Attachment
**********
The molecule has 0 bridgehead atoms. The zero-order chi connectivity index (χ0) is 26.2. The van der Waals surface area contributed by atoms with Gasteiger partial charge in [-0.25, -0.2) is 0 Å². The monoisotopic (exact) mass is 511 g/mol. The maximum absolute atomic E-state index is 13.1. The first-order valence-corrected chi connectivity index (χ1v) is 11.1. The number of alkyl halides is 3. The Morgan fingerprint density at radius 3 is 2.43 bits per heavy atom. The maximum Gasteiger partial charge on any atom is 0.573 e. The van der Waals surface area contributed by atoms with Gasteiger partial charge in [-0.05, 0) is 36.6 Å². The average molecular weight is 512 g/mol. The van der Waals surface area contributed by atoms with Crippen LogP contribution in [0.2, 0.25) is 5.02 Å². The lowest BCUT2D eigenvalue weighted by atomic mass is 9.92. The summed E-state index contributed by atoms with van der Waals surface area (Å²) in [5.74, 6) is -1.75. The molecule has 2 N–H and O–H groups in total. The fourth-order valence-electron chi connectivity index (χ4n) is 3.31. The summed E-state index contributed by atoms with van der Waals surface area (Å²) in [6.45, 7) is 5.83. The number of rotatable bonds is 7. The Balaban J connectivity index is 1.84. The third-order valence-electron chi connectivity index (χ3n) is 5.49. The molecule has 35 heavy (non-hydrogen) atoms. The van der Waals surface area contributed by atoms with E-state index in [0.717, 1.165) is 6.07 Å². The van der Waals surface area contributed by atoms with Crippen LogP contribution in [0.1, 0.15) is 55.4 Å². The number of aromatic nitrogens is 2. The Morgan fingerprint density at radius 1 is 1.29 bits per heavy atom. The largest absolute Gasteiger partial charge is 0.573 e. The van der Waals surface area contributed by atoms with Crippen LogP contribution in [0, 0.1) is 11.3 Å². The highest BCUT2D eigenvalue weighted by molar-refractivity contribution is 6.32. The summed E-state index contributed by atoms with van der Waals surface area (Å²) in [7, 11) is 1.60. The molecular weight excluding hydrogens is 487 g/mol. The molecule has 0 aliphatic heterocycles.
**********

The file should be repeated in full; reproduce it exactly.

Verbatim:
The molecule has 0 bridgehead atoms. The zero-order chi connectivity index (χ0) is 26.2. The van der Waals surface area contributed by atoms with Gasteiger partial charge in [-0.25, -0.2) is 0 Å². The monoisotopic (exact) mass is 511 g/mol. The maximum absolute atomic E-state index is 13.1. The first-order valence-corrected chi connectivity index (χ1v) is 11.1. The number of alkyl halides is 3. The Morgan fingerprint density at radius 3 is 2.43 bits per heavy atom. The maximum Gasteiger partial charge on any atom is 0.573 e. The van der Waals surface area contributed by atoms with Gasteiger partial charge in [-0.05, 0) is 36.6 Å². The average molecular weight is 512 g/mol. The van der Waals surface area contributed by atoms with Crippen LogP contribution in [0.2, 0.25) is 5.02 Å². The lowest BCUT2D eigenvalue weighted by atomic mass is 9.92. The summed E-state index contributed by atoms with van der Waals surface area (Å²) in [5.74, 6) is -1.75. The molecule has 2 N–H and O–H groups in total. The fourth-order valence-electron chi connectivity index (χ4n) is 3.31. The summed E-state index contributed by atoms with van der Waals surface area (Å²) in [6.45, 7) is 5.83. The number of rotatable bonds is 7. The Balaban J connectivity index is 1.84. The third-order valence-electron chi connectivity index (χ3n) is 5.49. The molecule has 35 heavy (non-hydrogen) atoms. The van der Waals surface area contributed by atoms with E-state index in [0.717, 1.165) is 6.07 Å². The van der Waals surface area contributed by atoms with Crippen LogP contribution in [0.1, 0.15) is 55.4 Å². The number of aromatic nitrogens is 2. The Morgan fingerprint density at radius 1 is 1.29 bits per heavy atom. The largest absolute Gasteiger partial charge is 0.573 e. The van der Waals surface area contributed by atoms with Crippen LogP contribution in [0, 0.1) is 11.3 Å². The highest BCUT2D eigenvalue weighted by molar-refractivity contribution is 6.32. The summed E-state index contributed by atoms with van der Waals surface area (Å²) in [7, 11) is 1.60. The molecular weight excluding hydrogens is 487 g/mol. The molecule has 0 aliphatic heterocycles.